In some parts of the country, the housing market is making a remarkable recovery, while other areas remain depressed. Even within states that are seeing sharp increases in property values, some towns and neighborhoods are still reeling with high numbers of foreclosed homes. The opportunity to find amazing deals on a foreclosed home remains readily available for many buyers. Purchasing a foreclosed home comes with trade-offs, however. Some aspects of the process make it easier for buyers that are purchasing a home from individual sellers, while other factors make the process more complex. How does one go about buying a foreclosed home?
This is the first step any potential home buyer should take, whether they are buying a foreclosed home or they are purchasing the property from an individual seller.
"With changes to the lending industry, securing a mortgage or home loan can take much longer than it did previously," says mortgage officer Roger Rieland.
Not only can being pre-approved speed up this process, but it also gives the buyer a ballpark for their buying power. Rieland cautions potential home hunters, however, that simply because you may be pre-approved for a $400,000 loan does not necessarily mean you should purchase a $400,000 home.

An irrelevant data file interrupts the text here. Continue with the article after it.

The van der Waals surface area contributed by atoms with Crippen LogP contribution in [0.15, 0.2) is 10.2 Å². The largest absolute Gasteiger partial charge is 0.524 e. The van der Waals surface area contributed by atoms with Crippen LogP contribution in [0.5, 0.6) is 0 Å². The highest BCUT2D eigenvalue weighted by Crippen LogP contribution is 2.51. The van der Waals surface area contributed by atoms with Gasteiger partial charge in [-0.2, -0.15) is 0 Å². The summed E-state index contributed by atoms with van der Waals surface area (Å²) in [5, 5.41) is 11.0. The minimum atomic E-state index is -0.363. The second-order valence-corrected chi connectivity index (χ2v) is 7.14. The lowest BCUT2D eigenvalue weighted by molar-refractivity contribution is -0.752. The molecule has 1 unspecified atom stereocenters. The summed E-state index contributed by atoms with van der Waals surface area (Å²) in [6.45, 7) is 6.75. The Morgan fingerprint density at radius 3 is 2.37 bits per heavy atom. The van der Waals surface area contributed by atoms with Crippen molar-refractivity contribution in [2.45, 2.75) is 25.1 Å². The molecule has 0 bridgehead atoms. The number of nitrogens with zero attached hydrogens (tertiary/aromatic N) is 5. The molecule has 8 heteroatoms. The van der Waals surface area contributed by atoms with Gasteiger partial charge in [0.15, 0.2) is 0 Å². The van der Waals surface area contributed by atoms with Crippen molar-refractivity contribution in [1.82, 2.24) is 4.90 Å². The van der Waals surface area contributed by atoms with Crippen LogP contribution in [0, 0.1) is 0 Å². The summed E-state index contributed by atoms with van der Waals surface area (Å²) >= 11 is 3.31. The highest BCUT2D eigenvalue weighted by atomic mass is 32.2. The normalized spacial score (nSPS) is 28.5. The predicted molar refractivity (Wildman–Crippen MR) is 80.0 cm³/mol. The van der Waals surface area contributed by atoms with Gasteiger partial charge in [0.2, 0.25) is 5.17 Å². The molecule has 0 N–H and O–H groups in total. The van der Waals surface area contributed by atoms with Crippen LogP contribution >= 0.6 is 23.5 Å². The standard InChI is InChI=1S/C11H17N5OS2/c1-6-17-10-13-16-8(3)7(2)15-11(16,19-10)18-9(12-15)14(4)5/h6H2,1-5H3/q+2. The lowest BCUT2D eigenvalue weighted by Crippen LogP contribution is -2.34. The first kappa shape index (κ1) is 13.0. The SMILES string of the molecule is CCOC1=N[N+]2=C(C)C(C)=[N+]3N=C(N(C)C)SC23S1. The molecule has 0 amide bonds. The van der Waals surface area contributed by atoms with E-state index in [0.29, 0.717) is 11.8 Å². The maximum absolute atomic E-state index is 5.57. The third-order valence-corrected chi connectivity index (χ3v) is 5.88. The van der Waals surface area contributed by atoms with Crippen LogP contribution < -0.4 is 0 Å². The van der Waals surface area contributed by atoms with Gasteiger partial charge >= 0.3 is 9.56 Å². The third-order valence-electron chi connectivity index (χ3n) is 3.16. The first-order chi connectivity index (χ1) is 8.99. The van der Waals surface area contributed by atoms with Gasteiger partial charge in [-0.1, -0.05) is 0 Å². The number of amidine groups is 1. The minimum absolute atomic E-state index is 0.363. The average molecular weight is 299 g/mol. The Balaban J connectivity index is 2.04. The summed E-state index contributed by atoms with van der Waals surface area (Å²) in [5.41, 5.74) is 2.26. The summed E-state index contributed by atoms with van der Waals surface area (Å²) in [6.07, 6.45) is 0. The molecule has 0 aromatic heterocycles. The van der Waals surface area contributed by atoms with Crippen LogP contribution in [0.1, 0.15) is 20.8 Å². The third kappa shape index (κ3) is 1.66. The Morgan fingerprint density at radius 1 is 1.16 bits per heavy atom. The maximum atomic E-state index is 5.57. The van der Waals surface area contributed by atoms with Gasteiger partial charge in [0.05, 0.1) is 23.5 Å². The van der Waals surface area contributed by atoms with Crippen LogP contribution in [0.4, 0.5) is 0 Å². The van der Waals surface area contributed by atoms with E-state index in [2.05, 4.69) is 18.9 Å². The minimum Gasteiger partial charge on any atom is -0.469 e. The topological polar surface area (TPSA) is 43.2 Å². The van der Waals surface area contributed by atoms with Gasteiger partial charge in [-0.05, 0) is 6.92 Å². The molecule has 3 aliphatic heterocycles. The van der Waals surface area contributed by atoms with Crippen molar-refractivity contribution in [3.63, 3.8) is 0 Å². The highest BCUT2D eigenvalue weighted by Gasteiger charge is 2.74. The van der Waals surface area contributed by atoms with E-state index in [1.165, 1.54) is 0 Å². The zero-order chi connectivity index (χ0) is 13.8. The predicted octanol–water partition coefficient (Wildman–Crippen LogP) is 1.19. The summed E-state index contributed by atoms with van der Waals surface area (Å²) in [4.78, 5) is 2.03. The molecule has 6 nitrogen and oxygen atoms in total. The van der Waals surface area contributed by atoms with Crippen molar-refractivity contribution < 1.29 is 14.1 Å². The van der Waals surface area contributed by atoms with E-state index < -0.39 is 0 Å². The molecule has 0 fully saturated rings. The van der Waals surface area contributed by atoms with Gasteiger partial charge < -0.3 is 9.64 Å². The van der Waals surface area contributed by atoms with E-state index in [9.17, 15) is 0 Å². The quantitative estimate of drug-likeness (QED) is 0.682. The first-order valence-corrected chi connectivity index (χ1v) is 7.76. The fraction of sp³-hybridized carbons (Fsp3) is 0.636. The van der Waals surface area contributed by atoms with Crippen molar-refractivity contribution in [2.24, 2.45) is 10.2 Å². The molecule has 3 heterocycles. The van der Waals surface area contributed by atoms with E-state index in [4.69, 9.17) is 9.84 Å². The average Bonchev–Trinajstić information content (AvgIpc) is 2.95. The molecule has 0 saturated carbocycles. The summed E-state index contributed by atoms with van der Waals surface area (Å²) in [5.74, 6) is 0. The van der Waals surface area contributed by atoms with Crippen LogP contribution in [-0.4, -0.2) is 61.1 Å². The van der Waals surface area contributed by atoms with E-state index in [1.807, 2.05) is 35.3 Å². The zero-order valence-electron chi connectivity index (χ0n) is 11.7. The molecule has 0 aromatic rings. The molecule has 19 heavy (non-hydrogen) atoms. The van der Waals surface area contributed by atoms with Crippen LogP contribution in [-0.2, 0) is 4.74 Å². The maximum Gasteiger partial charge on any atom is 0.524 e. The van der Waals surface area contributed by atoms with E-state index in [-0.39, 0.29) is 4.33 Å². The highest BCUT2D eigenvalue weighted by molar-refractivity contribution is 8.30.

Most lenders and mortgage brokers require loan recipients to obtain homeowners insurance, especially on foreclosed homes that may be at risk for substantial damage and in need of repairs. Once you are approved for a loan, your lender will ask for proof of homeowners insurance. It's a good idea to compare several quotes from a variety of insurance companies to ensure you find the best price. Independent insurance agents on the Trusted Choice network can help you shop around for the best and most affordable homeowners insurance available in your area.
Unlike traditional home sales, many foreclosed properties are not listed on online realty sites or other property search sources. And, if they are listed, very few details are provided. Veteran real estate agent Daryl Bronniche said if buyers are intent on finding a foreclosed property, they need to enlist an agent who has his or her ear on the pulse of the local market.
"As I work with several banks to help unload their depressed or foreclosed properties, I tend to find out about listings long before they are publicized," he said.
Having an experienced agent do the house-hunting for you can clear up considerable time and energy for you to devote to securing the financing aspect.
"If you have certain standards or expectations for a house, be sure to explain that to your agent," Bronniche adds. "Sometimes, especially those who work exclusively for banks, agents may try to pressure you into a home that doesn't meet your specifications. Be firm on your checklist of wants and needs."
Real estate attorneys advise people thinking about purchasing a foreclosed home to have a full title check done for the property. Scott Berry, of Berry Law Offices, said this is an important step that should not be overlooked.